It is possible to give extra properties when making the mainloop or context to tweak its features and functionality. It is also possible to add extra data to the allocated objects for your user data. It will stay alive for as long as the object is alive. We will use this feature later.

A real implementation would also need to check if the allocation succeeded and do some error handling, but we leave that out to make the code easier to read.

With the context we can now connect to the PipeWire daemon:

struct pw_core *core;
core = pw_context_connect(context,
NULL /* properties */,
0 /* user_data size */);

This creates a socket between the client and the server and makes a proxy object (with ID 0) for the core. Don't forget to check the result here, a NULL value means that the connection failed.

At this point we can send messages to the server and receive events. For now we're not going to handle events on this core proxy but we're going to handle them on the registry object.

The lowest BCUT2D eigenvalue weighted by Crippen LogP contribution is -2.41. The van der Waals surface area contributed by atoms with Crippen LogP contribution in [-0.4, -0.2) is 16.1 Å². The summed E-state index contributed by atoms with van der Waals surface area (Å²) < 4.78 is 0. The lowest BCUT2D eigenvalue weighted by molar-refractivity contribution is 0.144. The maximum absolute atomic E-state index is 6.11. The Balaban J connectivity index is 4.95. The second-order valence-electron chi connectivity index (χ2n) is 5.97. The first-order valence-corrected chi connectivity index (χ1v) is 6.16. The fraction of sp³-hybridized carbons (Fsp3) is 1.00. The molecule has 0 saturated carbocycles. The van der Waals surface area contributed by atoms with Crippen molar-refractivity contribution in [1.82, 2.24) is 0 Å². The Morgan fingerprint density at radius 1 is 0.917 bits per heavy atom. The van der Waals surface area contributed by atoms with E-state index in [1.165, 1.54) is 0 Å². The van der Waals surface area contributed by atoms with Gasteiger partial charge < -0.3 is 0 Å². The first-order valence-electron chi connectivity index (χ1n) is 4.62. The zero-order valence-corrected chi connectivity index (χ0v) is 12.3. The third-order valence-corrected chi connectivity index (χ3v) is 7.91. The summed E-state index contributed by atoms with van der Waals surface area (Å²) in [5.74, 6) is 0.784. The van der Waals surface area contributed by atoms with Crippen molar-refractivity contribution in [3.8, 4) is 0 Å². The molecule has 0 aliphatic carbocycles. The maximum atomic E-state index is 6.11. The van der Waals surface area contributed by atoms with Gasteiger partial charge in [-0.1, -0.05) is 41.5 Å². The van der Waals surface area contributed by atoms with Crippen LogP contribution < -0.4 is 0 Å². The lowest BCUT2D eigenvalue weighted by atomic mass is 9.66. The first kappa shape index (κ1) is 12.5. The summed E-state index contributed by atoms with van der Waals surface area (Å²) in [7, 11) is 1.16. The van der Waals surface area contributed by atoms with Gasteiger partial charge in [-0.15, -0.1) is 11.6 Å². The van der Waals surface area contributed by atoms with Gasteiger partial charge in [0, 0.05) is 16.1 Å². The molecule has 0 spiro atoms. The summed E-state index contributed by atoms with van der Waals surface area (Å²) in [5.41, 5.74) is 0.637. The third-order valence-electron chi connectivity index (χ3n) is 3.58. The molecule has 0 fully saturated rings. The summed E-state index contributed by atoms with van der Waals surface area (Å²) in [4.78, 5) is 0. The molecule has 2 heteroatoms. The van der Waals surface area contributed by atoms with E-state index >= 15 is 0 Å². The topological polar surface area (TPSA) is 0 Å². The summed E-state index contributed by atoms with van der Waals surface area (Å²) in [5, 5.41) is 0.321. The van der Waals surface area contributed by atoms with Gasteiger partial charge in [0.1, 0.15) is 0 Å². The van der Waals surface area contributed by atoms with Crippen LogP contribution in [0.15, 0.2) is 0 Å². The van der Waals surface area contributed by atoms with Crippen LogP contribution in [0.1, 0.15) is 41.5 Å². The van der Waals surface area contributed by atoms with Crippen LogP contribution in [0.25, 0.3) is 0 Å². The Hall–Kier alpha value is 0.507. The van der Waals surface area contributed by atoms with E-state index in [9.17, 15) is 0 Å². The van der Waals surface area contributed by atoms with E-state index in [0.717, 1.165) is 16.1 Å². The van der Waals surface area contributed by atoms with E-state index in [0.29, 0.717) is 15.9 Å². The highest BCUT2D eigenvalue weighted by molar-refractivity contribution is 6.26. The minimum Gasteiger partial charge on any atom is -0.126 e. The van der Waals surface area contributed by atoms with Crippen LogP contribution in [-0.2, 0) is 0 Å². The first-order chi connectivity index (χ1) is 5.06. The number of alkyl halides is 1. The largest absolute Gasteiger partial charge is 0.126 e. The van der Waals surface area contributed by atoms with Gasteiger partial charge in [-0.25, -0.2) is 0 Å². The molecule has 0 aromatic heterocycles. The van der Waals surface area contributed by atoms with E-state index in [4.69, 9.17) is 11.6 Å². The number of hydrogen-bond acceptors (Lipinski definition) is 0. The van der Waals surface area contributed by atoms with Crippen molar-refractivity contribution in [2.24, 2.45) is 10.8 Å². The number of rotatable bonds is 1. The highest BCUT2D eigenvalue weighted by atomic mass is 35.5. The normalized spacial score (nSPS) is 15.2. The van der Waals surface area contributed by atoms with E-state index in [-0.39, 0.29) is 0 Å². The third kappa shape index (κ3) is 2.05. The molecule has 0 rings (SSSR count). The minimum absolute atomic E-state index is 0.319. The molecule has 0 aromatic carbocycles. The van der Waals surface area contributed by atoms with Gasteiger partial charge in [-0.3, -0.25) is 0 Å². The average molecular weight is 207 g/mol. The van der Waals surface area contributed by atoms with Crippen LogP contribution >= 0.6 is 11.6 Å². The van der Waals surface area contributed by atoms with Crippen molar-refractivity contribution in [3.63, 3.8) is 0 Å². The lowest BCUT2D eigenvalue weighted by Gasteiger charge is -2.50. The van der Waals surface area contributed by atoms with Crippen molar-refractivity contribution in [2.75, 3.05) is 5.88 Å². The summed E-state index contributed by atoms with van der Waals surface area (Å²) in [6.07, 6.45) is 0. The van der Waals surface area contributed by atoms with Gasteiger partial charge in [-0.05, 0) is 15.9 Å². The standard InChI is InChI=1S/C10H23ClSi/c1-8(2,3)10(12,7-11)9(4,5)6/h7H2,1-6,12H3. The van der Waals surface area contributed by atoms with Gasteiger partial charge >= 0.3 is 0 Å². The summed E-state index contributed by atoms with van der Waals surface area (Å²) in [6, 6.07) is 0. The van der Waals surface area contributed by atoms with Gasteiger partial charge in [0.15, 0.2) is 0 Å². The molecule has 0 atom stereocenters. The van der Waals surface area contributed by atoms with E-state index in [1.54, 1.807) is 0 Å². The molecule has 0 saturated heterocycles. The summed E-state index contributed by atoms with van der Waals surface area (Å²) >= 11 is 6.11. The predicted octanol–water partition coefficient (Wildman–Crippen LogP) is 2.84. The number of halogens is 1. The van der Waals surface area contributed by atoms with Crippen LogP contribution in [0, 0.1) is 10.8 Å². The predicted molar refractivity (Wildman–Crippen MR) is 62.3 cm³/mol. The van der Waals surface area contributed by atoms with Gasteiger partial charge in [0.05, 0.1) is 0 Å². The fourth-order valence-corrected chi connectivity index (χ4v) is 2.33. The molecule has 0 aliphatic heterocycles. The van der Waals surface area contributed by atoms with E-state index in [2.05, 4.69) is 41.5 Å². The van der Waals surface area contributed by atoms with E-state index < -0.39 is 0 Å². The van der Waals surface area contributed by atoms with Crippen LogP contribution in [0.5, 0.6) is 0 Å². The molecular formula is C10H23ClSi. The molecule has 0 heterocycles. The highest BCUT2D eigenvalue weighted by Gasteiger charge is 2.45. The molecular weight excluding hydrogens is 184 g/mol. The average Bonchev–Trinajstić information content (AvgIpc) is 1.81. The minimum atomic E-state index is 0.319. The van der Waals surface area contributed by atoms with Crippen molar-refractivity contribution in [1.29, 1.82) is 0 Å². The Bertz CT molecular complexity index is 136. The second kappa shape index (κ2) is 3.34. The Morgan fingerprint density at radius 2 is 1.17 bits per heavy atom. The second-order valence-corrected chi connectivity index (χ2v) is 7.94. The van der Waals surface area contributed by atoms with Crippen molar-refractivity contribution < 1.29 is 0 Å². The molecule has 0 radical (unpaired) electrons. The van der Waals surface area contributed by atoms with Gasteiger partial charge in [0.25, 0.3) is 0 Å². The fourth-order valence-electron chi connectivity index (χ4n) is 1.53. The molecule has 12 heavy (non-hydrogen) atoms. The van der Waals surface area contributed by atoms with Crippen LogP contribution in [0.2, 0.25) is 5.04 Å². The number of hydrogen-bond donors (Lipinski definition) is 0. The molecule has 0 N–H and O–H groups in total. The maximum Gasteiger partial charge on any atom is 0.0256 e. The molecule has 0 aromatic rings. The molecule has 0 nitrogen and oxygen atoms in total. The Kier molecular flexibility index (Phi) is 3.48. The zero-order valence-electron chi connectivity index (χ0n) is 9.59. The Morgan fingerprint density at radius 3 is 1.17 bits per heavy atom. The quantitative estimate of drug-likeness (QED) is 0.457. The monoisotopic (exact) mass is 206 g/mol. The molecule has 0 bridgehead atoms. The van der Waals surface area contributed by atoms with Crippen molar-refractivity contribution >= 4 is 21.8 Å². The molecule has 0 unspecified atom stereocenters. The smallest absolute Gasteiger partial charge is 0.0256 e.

struct pw_registry *registry;
struct spa_hook registry_listener;
registry = pw_core_get_registry(core, PW_VERSION_REGISTRY,
0 /* user_data size */);
spa_zero(registry_listener);
pw_registry_add_listener(registry, &registry_listener,
&registry_events, NULL);

From the core we get the registry proxy object and when we use pw_registry_add_listener() to listen for events. We need a small struct spa_hook to keep track of the listener and a reference to the struct pw_registry_events that contains the events we want to listen to.

This is how we define the event handler and the function to handle the events:

static const struct pw_registry_events registry_events = {
.global = registry_event_global,
};
static void registry_event_global(void *data, uint32_t id,
uint32_t permissions, const char *type, uint32_t version,
const struct spa_dict *props)
{
printf("object: id:%u type:%s/%d\n", id, type, version);
}
uint32_t version
Definition: core.h:433

Now that everything is set up we can start the mainloop and let the communication between client and server continue:

Since we don't call pw_main_loop_quit() anywhere, this loop will continue forever. In the next tutorial we'll see how we can nicely exit our application after we received all server objects.

Tutorial - Part 1: Getting started | Index | Tutorial - Part 3: Forcing a roundtrip